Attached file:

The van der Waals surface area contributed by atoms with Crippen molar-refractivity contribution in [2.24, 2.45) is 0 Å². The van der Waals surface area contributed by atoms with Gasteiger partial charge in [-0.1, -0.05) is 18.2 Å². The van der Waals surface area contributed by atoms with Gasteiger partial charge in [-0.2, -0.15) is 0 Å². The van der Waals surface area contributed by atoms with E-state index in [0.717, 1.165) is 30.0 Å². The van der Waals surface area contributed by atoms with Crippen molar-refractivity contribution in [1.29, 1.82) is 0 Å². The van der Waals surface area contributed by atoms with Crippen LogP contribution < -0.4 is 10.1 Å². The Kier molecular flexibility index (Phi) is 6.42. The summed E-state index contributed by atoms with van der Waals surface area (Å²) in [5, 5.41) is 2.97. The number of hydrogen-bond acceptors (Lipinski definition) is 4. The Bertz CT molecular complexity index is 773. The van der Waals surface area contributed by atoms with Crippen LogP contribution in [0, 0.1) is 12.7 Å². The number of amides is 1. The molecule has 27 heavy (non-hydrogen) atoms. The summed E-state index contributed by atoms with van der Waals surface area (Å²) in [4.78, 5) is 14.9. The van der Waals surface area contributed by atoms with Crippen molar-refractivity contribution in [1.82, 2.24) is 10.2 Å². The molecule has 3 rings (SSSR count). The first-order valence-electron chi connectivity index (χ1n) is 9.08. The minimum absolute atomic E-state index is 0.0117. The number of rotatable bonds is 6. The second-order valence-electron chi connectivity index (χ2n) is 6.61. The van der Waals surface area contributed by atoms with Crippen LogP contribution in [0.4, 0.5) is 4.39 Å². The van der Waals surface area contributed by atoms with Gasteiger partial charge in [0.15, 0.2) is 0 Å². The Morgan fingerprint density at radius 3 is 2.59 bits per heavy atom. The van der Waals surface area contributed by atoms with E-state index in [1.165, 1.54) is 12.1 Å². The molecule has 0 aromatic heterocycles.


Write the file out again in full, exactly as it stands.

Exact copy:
The van der Waals surface area contributed by atoms with Crippen molar-refractivity contribution in [2.24, 2.45) is 0 Å². The van der Waals surface area contributed by atoms with Gasteiger partial charge in [-0.1, -0.05) is 18.2 Å². The van der Waals surface area contributed by atoms with Gasteiger partial charge in [-0.2, -0.15) is 0 Å². The van der Waals surface area contributed by atoms with E-state index in [0.717, 1.165) is 30.0 Å². The van der Waals surface area contributed by atoms with Crippen molar-refractivity contribution in [1.29, 1.82) is 0 Å². The van der Waals surface area contributed by atoms with Crippen LogP contribution < -0.4 is 10.1 Å². The Kier molecular flexibility index (Phi) is 6.42. The summed E-state index contributed by atoms with van der Waals surface area (Å²) in [5, 5.41) is 2.97. The number of hydrogen-bond acceptors (Lipinski definition) is 4. The Bertz CT molecular complexity index is 773. The van der Waals surface area contributed by atoms with Crippen LogP contribution in [0, 0.1) is 12.7 Å². The number of amides is 1. The molecule has 27 heavy (non-hydrogen) atoms. The summed E-state index contributed by atoms with van der Waals surface area (Å²) in [4.78, 5) is 14.9. The van der Waals surface area contributed by atoms with Crippen molar-refractivity contribution in [1.82, 2.24) is 10.2 Å². The molecule has 3 rings (SSSR count). The first-order valence-electron chi connectivity index (χ1n) is 9.08. The minimum absolute atomic E-state index is 0.0117. The number of rotatable bonds is 6. The second-order valence-electron chi connectivity index (χ2n) is 6.61. The van der Waals surface area contributed by atoms with Crippen LogP contribution in [0.4, 0.5) is 4.39 Å². The van der Waals surface area contributed by atoms with Gasteiger partial charge in [0.15, 0.2) is 0 Å². The Morgan fingerprint density at radius 3 is 2.59 bits per heavy atom. The van der Waals surface area contributed by atoms with E-state index in [1.165, 1.54) is 12.1 Å². The molecule has 0 aromatic heterocycles.